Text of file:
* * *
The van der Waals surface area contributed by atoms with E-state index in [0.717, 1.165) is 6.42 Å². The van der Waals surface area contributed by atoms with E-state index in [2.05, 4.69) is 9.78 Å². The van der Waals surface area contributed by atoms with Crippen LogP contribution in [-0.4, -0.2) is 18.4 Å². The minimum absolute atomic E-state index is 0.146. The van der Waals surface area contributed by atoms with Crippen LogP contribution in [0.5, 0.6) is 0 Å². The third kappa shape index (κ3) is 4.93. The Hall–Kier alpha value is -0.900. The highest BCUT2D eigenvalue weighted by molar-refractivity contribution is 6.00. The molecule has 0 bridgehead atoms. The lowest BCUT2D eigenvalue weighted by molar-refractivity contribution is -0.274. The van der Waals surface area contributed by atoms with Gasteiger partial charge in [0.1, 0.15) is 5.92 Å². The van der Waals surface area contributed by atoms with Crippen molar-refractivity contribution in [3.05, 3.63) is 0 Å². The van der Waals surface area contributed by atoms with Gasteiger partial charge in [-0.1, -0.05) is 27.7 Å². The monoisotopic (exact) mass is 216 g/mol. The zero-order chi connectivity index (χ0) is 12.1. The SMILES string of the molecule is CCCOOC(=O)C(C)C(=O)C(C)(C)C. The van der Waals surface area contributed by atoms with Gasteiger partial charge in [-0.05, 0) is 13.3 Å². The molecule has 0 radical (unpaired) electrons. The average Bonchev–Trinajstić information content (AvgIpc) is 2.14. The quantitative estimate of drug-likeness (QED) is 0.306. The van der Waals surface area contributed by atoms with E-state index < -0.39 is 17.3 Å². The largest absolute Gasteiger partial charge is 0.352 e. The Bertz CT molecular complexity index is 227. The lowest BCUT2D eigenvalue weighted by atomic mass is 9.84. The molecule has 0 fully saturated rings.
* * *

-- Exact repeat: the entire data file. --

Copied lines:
The van der Waals surface area contributed by atoms with E-state index in [0.717, 1.165) is 6.42 Å². The van der Waals surface area contributed by atoms with E-state index in [2.05, 4.69) is 9.78 Å². The van der Waals surface area contributed by atoms with Crippen LogP contribution in [-0.4, -0.2) is 18.4 Å². The minimum absolute atomic E-state index is 0.146. The van der Waals surface area contributed by atoms with Crippen LogP contribution in [0.5, 0.6) is 0 Å². The third kappa shape index (κ3) is 4.93. The Hall–Kier alpha value is -0.900. The highest BCUT2D eigenvalue weighted by molar-refractivity contribution is 6.00. The molecule has 0 bridgehead atoms. The lowest BCUT2D eigenvalue weighted by molar-refractivity contribution is -0.274. The van der Waals surface area contributed by atoms with Gasteiger partial charge in [0.1, 0.15) is 5.92 Å². The van der Waals surface area contributed by atoms with Crippen molar-refractivity contribution in [3.05, 3.63) is 0 Å². The van der Waals surface area contributed by atoms with Gasteiger partial charge in [-0.1, -0.05) is 27.7 Å². The monoisotopic (exact) mass is 216 g/mol. The zero-order chi connectivity index (χ0) is 12.1. The SMILES string of the molecule is CCCOOC(=O)C(C)C(=O)C(C)(C)C. The van der Waals surface area contributed by atoms with Gasteiger partial charge in [-0.05, 0) is 13.3 Å². The molecule has 0 radical (unpaired) electrons. The average Bonchev–Trinajstić information content (AvgIpc) is 2.14. The quantitative estimate of drug-likeness (QED) is 0.306. The van der Waals surface area contributed by atoms with E-state index < -0.39 is 17.3 Å². The largest absolute Gasteiger partial charge is 0.352 e. The Bertz CT molecular complexity index is 227. The lowest BCUT2D eigenvalue weighted by atomic mass is 9.84. The molecule has 0 fully saturated rings.